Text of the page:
The Court of Appeal further held that the Malaysian court was ‘purely an enforcement court’. Since the law of the contract was Singapore law and the seat of the arbitration was Singapore, any challenge to the validity of the arbitration clause should have been made in Singapore. Having failed to raise this issue in the Singapore courts, the respondent could not now challenge it in enforcement proceedings.

Why, if at all, is the judgment significant?

The decision of the Court of Appeal can be justified on the facts of the case and in particular the finding that the terms of the consent order expressly preserved the arbitration agreement.

The difficulty with the decision lies in the finding that the validity of the arbitration agreement could only be determined by the courts at the seat of the arbitration. The Court of Appeal felt itself bound by the earlier decision of the federal court in Lombard Commodities Ltd v Alami Vegetable Oil Products Sdn Bhd [2010] 2 MLJ 23. In the Lombard case, the federal court had refused to allow a challenge to the validity of the arbitration agreement at the enforcement stage of a foreign arbitral award.

What are the implications for international arbitration lawyers?

Section 39 of the 2005 Act sets out the limited circumstances in which a court may refuse enforcement of a foreign arbitration award. The 2005 Act, s 39 subsumes the criteria for recognition and enforcement set out in article V of the Convention on the Recognition and Enforcement of Foreign Arbitral Awards (the New York Convention) and article 36 of the UNCITRAL Model Law on International Commercial Arbitration 1985 (the Model Law). Of particular relevance is the 2005 Act, s 39(1) (a) (ii), which allows a party to resist enforcement of an international award on the grounds that:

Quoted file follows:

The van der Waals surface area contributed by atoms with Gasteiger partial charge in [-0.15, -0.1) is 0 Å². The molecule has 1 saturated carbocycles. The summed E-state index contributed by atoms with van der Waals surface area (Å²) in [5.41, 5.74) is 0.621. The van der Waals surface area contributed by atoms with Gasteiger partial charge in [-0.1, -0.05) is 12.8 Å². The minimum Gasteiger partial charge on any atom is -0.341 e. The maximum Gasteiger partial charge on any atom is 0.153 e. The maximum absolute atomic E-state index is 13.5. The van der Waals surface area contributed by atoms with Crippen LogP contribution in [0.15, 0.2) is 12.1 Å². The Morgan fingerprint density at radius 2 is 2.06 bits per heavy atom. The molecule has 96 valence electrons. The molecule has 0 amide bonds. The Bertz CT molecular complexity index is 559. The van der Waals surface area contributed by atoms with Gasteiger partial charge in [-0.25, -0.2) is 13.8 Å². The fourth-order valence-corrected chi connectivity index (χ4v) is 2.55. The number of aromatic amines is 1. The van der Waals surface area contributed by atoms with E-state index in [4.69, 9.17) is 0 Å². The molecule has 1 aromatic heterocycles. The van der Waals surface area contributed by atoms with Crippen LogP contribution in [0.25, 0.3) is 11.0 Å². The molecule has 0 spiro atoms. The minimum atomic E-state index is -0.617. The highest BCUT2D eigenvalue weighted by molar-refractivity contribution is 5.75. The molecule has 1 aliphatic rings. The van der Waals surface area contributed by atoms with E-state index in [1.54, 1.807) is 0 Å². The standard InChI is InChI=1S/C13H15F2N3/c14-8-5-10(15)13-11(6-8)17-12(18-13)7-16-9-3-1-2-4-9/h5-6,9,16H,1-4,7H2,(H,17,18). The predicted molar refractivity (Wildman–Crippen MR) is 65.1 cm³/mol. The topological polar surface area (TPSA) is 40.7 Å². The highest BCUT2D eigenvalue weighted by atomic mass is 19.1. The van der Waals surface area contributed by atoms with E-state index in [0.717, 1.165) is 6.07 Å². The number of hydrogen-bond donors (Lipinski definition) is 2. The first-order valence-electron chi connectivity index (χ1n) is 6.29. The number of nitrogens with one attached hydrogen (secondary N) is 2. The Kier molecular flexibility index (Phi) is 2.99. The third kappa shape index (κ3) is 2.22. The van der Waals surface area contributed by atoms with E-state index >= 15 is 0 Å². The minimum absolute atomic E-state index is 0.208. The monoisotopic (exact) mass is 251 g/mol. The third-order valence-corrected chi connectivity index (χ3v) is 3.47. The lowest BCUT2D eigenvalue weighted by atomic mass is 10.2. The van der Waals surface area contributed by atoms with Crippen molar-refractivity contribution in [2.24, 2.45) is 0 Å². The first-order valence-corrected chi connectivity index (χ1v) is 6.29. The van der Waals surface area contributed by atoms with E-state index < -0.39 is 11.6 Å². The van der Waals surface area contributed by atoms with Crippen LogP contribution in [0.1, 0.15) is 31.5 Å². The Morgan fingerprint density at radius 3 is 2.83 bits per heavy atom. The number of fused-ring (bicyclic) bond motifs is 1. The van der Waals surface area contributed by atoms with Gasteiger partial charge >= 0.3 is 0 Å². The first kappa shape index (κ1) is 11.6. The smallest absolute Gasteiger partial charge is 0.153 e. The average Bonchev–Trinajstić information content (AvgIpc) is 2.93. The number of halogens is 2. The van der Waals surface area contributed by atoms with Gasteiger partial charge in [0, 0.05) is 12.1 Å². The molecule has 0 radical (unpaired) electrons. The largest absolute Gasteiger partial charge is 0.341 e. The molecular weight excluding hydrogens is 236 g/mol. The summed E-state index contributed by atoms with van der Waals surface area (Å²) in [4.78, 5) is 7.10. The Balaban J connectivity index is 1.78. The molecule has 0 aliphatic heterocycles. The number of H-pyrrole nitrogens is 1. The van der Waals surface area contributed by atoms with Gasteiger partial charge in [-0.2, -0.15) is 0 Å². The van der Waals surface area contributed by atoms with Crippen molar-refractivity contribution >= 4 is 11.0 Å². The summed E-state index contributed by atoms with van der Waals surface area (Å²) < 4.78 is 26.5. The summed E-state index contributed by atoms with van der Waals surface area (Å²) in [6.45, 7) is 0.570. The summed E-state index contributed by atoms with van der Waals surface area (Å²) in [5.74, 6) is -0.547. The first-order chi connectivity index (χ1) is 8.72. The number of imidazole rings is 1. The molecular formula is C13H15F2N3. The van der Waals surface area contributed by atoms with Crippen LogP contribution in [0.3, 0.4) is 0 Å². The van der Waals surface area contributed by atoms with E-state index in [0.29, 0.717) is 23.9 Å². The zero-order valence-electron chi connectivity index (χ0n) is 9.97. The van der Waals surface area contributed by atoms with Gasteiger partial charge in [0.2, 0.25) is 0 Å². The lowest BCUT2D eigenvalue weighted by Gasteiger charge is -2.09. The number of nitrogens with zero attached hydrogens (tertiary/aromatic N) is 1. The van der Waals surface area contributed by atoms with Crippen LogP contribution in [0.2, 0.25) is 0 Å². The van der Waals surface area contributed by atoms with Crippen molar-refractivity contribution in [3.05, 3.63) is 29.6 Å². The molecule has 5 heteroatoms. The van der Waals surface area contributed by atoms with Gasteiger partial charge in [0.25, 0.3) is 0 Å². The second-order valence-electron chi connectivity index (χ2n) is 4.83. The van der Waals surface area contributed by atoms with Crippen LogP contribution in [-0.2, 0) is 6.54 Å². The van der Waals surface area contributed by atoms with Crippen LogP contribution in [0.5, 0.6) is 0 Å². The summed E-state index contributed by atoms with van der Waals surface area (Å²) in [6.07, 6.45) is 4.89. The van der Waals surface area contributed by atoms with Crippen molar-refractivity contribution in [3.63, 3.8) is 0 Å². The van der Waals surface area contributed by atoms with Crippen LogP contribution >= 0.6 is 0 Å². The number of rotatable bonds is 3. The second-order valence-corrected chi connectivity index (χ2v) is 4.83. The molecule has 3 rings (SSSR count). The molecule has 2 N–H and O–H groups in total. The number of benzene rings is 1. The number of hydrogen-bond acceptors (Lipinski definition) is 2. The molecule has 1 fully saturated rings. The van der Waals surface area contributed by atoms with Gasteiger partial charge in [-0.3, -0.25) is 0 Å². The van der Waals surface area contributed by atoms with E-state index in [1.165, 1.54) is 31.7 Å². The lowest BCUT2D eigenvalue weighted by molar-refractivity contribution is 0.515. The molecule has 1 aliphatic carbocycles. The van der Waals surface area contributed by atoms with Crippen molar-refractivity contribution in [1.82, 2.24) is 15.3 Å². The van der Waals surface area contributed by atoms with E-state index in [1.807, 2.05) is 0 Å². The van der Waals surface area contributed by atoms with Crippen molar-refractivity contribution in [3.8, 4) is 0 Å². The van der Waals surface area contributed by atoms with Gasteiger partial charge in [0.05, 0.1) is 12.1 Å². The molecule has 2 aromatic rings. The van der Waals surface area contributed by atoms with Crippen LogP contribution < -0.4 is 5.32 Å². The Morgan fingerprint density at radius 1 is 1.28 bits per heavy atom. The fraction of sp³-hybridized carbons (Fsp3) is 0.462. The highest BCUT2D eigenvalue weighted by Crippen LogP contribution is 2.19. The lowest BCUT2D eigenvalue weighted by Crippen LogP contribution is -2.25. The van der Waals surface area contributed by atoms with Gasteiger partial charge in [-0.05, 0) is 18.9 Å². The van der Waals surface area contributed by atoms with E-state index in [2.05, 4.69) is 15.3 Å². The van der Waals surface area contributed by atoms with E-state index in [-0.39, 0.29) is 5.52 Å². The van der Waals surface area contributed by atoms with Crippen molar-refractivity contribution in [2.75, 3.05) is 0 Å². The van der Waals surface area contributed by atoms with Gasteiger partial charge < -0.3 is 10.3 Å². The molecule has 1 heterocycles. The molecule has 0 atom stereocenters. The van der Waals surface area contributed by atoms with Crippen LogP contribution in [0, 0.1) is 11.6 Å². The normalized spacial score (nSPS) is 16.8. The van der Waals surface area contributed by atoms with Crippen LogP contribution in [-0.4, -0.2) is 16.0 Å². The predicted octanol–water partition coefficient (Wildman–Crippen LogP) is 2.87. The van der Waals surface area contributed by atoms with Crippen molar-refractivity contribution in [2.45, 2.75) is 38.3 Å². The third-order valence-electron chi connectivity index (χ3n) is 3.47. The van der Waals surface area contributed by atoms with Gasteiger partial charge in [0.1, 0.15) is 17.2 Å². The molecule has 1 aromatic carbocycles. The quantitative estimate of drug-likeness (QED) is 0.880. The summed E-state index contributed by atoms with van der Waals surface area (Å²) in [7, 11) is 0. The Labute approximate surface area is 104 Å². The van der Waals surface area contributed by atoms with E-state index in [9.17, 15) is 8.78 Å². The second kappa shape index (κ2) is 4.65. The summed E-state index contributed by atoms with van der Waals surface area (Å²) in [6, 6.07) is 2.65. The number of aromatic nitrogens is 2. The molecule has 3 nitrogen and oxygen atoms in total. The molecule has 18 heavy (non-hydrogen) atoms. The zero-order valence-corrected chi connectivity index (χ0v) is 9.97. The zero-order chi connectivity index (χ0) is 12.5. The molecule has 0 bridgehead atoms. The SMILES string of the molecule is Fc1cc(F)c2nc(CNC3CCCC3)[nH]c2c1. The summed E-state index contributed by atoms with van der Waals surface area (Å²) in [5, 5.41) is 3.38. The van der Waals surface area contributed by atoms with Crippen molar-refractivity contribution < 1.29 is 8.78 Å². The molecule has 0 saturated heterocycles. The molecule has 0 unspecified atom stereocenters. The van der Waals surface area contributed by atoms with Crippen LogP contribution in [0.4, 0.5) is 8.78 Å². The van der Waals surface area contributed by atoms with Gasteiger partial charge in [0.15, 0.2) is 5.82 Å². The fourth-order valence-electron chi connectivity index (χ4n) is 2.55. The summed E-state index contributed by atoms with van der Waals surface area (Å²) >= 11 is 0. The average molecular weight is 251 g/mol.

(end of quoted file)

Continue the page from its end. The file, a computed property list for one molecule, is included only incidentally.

‘[…] the arbitration agreement is not valid under the law to which the parties have subjected it, or, failing any indication thereon, under the laws of the State where the award was made...’

This provision reflects an international legal norm requiring the courts of the enforcement jurisdiction to consider challenges to the validity of the arbitration agreement. It is generally accepted that, while due deference should be given to the seat of arbitration, a challenge to the validity of an arbitration agreement may also be made in the enforcement court.